Freerails Home 

Freerails IS ACCEPTING new Members ... To join Freerails ... See how to Register as a Member in the 'Joining Freerails' Forum

 Moderated by: .  
AuthorPost
ON30Carl
Registered


Joined: Mon Sep 20th, 2010
Location: Pasco, Washington USA
Posts: 136
Status: 
Offline
A while back a built a jig to make a stockcar,the jig works great but stockcars have lots of parts and are not an easy thing to build even with a jig.I thought this is a great candidate for casting and I'm glad I tried it out. I've never cast anything before so this was all trial and error (emphesis on error)I built up the skeleton of the stockcar and the end pieces and glued them to cardstock

I added NBW castings to the frame and boxed it all in for the rubber.I used Alumalite silicone rubber to make the mold and found it very easy to work with. I had no bubbles in my mold and I didn't degass or vibrate the mold. I did run a .025wire around the master after I poured the rubber to insure no bubbles.

The mold:



The resin is a much different animal to work with You get 90 seconds to mix and pour the resin before it begins to set up.It took me 2 tries before I got a satisfactory casting. The first try I poured too much resin into the mold and got too much flash, infact it was more then flash it was a solid wall of resin.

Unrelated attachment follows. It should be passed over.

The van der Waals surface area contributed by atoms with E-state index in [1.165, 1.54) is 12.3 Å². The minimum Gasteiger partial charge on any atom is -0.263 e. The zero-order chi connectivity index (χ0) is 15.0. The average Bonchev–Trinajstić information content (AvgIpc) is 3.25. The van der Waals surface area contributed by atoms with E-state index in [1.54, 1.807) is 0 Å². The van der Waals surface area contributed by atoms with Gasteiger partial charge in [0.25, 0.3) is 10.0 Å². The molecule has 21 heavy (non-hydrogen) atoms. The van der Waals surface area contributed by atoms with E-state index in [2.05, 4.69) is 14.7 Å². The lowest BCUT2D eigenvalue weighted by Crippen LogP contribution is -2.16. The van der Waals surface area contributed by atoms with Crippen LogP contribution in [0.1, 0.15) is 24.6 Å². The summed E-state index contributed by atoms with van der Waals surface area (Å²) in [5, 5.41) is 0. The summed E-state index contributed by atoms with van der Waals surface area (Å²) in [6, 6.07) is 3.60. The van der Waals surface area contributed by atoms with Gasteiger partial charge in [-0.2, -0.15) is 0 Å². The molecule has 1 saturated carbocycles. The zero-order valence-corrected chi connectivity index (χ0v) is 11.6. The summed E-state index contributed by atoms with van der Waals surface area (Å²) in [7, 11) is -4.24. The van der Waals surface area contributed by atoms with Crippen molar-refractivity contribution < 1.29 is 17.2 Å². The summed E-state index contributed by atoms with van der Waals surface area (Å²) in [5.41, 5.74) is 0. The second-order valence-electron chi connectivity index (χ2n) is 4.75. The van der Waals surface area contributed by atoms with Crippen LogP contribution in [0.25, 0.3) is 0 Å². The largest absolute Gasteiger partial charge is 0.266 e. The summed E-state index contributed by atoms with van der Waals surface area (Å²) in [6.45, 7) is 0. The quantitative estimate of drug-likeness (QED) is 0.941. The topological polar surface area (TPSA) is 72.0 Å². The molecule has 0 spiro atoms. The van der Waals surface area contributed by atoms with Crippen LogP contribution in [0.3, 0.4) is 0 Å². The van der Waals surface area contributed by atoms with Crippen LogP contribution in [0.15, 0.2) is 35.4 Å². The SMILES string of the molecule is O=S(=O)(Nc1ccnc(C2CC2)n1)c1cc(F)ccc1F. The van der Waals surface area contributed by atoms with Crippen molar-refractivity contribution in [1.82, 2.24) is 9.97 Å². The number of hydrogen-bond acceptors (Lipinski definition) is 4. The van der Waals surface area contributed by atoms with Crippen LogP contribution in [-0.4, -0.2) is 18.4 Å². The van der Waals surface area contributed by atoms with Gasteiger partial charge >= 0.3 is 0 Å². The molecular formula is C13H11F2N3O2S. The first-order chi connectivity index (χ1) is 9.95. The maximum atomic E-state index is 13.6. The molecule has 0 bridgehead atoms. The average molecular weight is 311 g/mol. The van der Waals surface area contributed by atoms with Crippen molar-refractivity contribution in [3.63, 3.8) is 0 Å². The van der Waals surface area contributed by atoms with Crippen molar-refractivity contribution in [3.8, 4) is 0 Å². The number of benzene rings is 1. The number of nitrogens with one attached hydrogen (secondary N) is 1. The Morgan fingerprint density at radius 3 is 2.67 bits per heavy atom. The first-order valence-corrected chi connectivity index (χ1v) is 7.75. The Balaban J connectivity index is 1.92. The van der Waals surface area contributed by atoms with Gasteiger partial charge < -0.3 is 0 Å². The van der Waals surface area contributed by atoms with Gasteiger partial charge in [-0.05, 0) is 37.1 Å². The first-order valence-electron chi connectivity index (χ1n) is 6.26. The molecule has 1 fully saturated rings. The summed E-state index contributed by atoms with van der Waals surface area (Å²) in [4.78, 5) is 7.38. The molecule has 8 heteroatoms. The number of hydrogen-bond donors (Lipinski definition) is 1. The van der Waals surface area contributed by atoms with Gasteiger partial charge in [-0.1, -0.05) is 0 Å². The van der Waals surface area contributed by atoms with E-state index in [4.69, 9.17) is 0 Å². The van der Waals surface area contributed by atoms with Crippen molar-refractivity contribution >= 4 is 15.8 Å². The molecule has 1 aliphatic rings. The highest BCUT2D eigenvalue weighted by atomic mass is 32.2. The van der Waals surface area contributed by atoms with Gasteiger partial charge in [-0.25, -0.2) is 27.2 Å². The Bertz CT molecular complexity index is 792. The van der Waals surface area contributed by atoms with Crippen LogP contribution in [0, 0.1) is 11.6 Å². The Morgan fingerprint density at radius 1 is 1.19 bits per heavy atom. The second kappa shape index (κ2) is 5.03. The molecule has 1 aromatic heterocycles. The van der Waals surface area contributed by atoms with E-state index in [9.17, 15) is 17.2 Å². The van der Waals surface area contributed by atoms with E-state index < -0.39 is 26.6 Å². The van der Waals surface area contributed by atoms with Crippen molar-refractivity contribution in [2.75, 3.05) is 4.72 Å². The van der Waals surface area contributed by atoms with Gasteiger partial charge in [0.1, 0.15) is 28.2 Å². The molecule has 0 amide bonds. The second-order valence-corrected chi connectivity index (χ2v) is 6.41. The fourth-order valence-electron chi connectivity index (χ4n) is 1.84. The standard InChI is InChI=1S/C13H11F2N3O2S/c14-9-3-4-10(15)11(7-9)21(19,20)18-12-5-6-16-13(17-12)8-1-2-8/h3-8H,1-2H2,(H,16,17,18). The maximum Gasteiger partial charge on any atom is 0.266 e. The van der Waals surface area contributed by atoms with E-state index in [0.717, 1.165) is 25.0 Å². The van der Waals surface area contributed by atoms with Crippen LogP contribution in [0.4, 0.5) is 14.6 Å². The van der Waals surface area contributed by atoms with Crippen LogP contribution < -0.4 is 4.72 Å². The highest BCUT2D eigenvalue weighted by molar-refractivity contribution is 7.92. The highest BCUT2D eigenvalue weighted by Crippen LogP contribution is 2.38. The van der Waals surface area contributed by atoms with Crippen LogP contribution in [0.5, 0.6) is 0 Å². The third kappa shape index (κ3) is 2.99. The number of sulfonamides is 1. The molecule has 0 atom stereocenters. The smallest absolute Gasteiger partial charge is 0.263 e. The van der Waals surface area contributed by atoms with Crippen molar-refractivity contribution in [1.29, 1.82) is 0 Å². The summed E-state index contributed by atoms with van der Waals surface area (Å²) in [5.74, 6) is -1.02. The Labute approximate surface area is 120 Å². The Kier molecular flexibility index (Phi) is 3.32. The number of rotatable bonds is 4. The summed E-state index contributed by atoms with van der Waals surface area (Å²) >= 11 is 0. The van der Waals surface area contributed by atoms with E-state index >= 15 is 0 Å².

the plastic you see in the above photo is thick and hard and would be too much work to cut and sand down.



 



The pictures above show what I was after and I got that by mixing small amounts of resin at a time and scraping the back of the mold after the pour and before it began to set. By doing this I found you get more working time by mixing small amounts of resin at a time, if you mix a large batch the resin heats up too fast and cures quickly. I next built and cast the roof wich was a bit tricky because of an undercut.





this is the casting of the roof




The roof has some flaws in it, i'm not sure if I'm not getting the resin all the way to the ends or if there is a flaw in the rubber mold. I will keep trying to use it and see whats up.:bang:
Well this is whaI have so far. I will cast the underbody frame but I'm not sure I will cast the floor planks.
Please comment and make suggestions. It will be a while before I get back to this, I'm all out of rubber and resin.

Carl

sledhead
Registered


Joined: Wed Jun 23rd, 2010
Location: Wisconsin USA
Posts: 185
Status: 
Offline
I've heard casting is not an easy skill to master, but once you get down pat the techniques that work for you building multiple models becomes a breeze. Those last two photos really look great! Keep posting updates and what you learn, I really want to try my hand at this when I have time. Right now I'm still trying to master brass etching. Thanks for showing your work!

Herb Kephart
Moderator


Joined: Thu Jul 19th, 2007
Location: Glen Mills, Pennsylvania USA
Posts: 5893
Status: 
Offline
To make perfect castings, you need a way to draw a serious vacuum on the rubber and the resin each step of the way. This ensures that there are no air bubbles in either the rubber, the resin, the rubber filling the pattern, or the resin filling the mold.

If you have an air compressor, try connecting the air INTAKE to a container large enough to contain any of the above. Try to get at least 20 inches of Hg. Vacuum, and what ever you use has to be quick enough to get to that point without taking too much time, as it will cut down on some of the time that you have before the resin goes off.